The Need of a Public Ownership League, June 1916



Carl D. Thompson

The time has come for the people of this nation to take advanced ground in regard to their public utilities and natural resources.

Everywhere and among all thinking people the conviction is growing that public ownership and democratic control is the only solution.

The League of Kansas Municipalities recently declared for municipal ownership of public utilities. The overwhelming sentiment in the published reports of the speeches at the Conference of American Mayors held in Philadelphia in November, 1914, was in favor of municipal ownership.

Postmaster General Burleson and Congressman David J. Lewis are urging vigorously the government ownership of the telegraph and telephone. The Conference of Governors of the various states, held some years ago, urged the necessity of the conservation of our natural resources.

In the final report of the United States Commission on Industrial Relations recently published a majority of the commission declare their belief that public ownership of public utilities is the only way out.

Municipal Ownership

Meanwhile the cities are working out the problem of their public utilities [through] public ownership. Thousands of cities own and successfully operate their water plants, electric light and power plants; a few own their gas plants, San Francisco is making a remarkable success of its municipal street car lines. Toledo has voted for municipal ownership of its street car lines and Detroit will surely follow. Pasadena's municipal electric light plant and Milwaukee's water plant are revelations of what municipal ownership can do. Scores of other cities are blazing the way, demonstrating by actual experience that public ownership solves the problem.

From ocean to ocean in city, state and nation the public ownership movement is well under way.

However, the movement should be better organized, [coordinated], reinforced, directed, safeguarded. [page 2]

Information Service

Each city is fighting its battle more or less alone. Giant corporate interests are organized to cripple public ownership where in operation and to defeat it when proposed. Cities should be leagued together. Each should have the advantage of the knowledge and experience of all the others.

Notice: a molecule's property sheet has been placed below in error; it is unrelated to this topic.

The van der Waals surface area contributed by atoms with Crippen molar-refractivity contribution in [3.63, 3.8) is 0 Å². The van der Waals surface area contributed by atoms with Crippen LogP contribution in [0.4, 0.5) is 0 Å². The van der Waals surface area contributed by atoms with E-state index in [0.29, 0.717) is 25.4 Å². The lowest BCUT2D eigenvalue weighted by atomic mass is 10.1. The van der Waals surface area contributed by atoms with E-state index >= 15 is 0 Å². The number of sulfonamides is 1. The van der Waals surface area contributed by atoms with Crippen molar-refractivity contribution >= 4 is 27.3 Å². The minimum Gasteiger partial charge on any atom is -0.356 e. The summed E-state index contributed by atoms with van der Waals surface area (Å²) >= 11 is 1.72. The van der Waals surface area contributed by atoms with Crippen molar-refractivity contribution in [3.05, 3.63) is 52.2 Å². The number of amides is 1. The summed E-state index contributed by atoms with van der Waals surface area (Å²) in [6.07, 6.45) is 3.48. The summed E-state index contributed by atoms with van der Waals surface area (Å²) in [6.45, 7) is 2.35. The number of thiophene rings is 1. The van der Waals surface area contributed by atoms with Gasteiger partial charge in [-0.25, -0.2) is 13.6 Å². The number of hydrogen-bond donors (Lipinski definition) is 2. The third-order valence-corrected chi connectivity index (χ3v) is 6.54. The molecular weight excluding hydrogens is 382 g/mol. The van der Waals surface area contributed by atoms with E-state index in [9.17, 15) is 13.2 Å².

There should be a central source of information, both general and technical, to which any community may appeal whenever necessity requires. A specialized information service should be established where all the facts and information bearing upon the subject of public ownership from all over the world should be collected, classified and made available to all. Books, pamphlets and leaflets should be ready at hand for use in municipal and public ownership campaigns.

As the league developed a magazine dealing with all phases of public ownership would be needed. A corps of speakers, especially equipped and competent to present public ownership, should be organized. Municipal engineers, public service experts and specialists of well known ability and of devotion to the public welfare should be made available for cities and states wherever the public ownership and operation of any public enterprise is undertaken.

Public Ownership Campaigns

In short, there should be an organized, systematic, educational and cooperative movement [throughout] the nation for the purpose of assisting those individuals, organizations, cities and communities which are undertaking to secure the public ownership of public utilities in any of its phases.

Public Ownership League

To this end, and for these purposes, we propose that a national public ownership league be organized, the purpose of which shall be to promote the public ownership and democratic control of public utilities. The league should be entirely [nonpartisan], so that the members of all political parties and those of no political affiliation may be free to join and work for its principles.

[Nonpartisan], Educational, Propaganda

Just as the Direct Legislation, Proportional Representation and Woman Suffrage leagues and other [nonpartisan] organizations have accomplished great results by concentrating their efforts upon one specific issue and inviting all who favored that particular idea, [page 3] in a similar way a [nonpartisan] public ownership league could accomplish great good in the field of public ownership.

This proposition has such great possibilities that we feel confident that a host of really big people can be enlisted. Some of the best known and most capable men and women of America have at one time or another signified their belief in the public ownership of public utilities.

Besides thousands of individuals who should respond and join in this effort, there are great organizations numbering hundreds of thousands which have already committed themselves to the principle of the public ownership of public utilities. These also could no doubt be easily enlisted.

The field is wide. The possibilities are immense. We propose to enter, organize and work it.

A preliminary organization is now being formed which will bring together as many as can be found to be interested and willing to join in issuing a call for a national conference, at which time a permanent organization will be perfected.

Are you with us? If so, send us your application and contribution to the Temporary Organization Fund.

Carl D. Thompson,
4131 N. Keeler Av., Chicago, Ill.